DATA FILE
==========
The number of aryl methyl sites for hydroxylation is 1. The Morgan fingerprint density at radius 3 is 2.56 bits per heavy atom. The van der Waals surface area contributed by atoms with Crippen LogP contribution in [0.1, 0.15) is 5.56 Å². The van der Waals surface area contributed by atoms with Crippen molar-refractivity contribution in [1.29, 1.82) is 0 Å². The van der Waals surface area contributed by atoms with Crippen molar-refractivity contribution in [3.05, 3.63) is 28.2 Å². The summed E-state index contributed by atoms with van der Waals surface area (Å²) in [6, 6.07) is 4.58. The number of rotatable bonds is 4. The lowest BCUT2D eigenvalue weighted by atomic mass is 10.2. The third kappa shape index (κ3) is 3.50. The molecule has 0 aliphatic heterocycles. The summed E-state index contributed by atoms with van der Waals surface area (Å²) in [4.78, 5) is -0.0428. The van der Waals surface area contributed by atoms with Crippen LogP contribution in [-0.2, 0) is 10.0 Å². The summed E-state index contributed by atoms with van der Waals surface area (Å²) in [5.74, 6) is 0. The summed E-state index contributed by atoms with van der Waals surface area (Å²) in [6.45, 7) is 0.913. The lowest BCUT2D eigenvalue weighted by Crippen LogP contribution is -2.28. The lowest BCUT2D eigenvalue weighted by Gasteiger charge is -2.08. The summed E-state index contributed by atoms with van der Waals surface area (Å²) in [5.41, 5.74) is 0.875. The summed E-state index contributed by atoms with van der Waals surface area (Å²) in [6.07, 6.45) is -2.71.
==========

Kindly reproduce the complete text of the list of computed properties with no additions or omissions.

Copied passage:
The number of aryl methyl sites for hydroxylation is 1. The Morgan fingerprint density at radius 3 is 2.56 bits per heavy atom. The van der Waals surface area contributed by atoms with Crippen LogP contribution in [0.1, 0.15) is 5.56 Å². The van der Waals surface area contributed by atoms with Crippen molar-refractivity contribution in [1.29, 1.82) is 0 Å². The van der Waals surface area contributed by atoms with Crippen molar-refractivity contribution in [3.05, 3.63) is 28.2 Å². The summed E-state index contributed by atoms with van der Waals surface area (Å²) in [6, 6.07) is 4.58. The number of rotatable bonds is 4. The lowest BCUT2D eigenvalue weighted by atomic mass is 10.2. The third kappa shape index (κ3) is 3.50. The molecule has 0 aliphatic heterocycles. The summed E-state index contributed by atoms with van der Waals surface area (Å²) in [4.78, 5) is -0.0428. The van der Waals surface area contributed by atoms with Crippen LogP contribution in [-0.2, 0) is 10.0 Å². The summed E-state index contributed by atoms with van der Waals surface area (Å²) in [5.74, 6) is 0. The summed E-state index contributed by atoms with van der Waals surface area (Å²) in [6.45, 7) is 0.913. The lowest BCUT2D eigenvalue weighted by Crippen LogP contribution is -2.28. The lowest BCUT2D eigenvalue weighted by Gasteiger charge is -2.08. The summed E-state index contributed by atoms with van der Waals surface area (Å²) in [5.41, 5.74) is 0.875. The summed E-state index contributed by atoms with van der Waals surface area (Å²) in [6.07, 6.45) is -2.71.